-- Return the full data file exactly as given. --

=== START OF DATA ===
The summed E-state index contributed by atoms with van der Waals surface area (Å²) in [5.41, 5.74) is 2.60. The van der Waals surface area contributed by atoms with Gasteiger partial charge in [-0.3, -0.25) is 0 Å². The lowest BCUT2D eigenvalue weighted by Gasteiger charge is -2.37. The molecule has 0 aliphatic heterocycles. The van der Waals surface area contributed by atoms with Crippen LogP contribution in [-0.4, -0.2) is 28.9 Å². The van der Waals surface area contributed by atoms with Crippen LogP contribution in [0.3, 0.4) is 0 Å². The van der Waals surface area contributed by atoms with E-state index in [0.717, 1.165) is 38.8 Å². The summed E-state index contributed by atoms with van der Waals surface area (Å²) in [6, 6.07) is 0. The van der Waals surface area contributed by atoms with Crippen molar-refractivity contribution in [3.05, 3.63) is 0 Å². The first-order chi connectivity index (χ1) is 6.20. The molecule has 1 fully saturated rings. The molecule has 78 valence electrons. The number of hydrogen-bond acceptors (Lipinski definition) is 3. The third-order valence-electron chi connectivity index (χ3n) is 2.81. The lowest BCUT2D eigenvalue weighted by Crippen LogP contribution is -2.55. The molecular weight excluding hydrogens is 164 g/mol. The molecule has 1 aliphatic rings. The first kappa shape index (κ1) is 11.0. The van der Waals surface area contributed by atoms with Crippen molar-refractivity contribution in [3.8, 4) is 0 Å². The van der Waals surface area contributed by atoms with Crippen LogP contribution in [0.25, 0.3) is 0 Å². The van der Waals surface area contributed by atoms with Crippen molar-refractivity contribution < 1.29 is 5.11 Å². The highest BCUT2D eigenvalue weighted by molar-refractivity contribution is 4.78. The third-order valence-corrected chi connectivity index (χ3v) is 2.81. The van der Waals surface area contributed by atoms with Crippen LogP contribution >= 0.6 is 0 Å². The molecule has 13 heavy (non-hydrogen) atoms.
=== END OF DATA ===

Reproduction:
The summed E-state index contributed by atoms with van der Waals surface area (Å²) in [5.41, 5.74) is 2.60. The van der Waals surface area contributed by atoms with Gasteiger partial charge in [-0.3, -0.25) is 0 Å². The lowest BCUT2D eigenvalue weighted by Gasteiger charge is -2.37. The molecule has 0 aliphatic heterocycles. The van der Waals surface area contributed by atoms with Crippen LogP contribution in [-0.4, -0.2) is 28.9 Å². The van der Waals surface area contributed by atoms with Crippen LogP contribution in [0.3, 0.4) is 0 Å². The van der Waals surface area contributed by atoms with E-state index in [0.717, 1.165) is 38.8 Å². The summed E-state index contributed by atoms with van der Waals surface area (Å²) in [6, 6.07) is 0. The van der Waals surface area contributed by atoms with Crippen molar-refractivity contribution in [3.05, 3.63) is 0 Å². The first-order chi connectivity index (χ1) is 6.20. The molecule has 1 fully saturated rings. The molecule has 78 valence electrons. The number of hydrogen-bond acceptors (Lipinski definition) is 3. The third-order valence-electron chi connectivity index (χ3n) is 2.81. The lowest BCUT2D eigenvalue weighted by Crippen LogP contribution is -2.55. The molecular weight excluding hydrogens is 164 g/mol. The molecule has 1 aliphatic rings. The first kappa shape index (κ1) is 11.0. The van der Waals surface area contributed by atoms with Crippen molar-refractivity contribution in [3.8, 4) is 0 Å². The van der Waals surface area contributed by atoms with Crippen LogP contribution in [0.25, 0.3) is 0 Å². The van der Waals surface area contributed by atoms with Crippen molar-refractivity contribution < 1.29 is 5.11 Å². The highest BCUT2D eigenvalue weighted by molar-refractivity contribution is 4.78. The third-order valence-corrected chi connectivity index (χ3v) is 2.81. The van der Waals surface area contributed by atoms with Crippen LogP contribution >= 0.6 is 0 Å². The molecule has 13 heavy (non-hydrogen) atoms.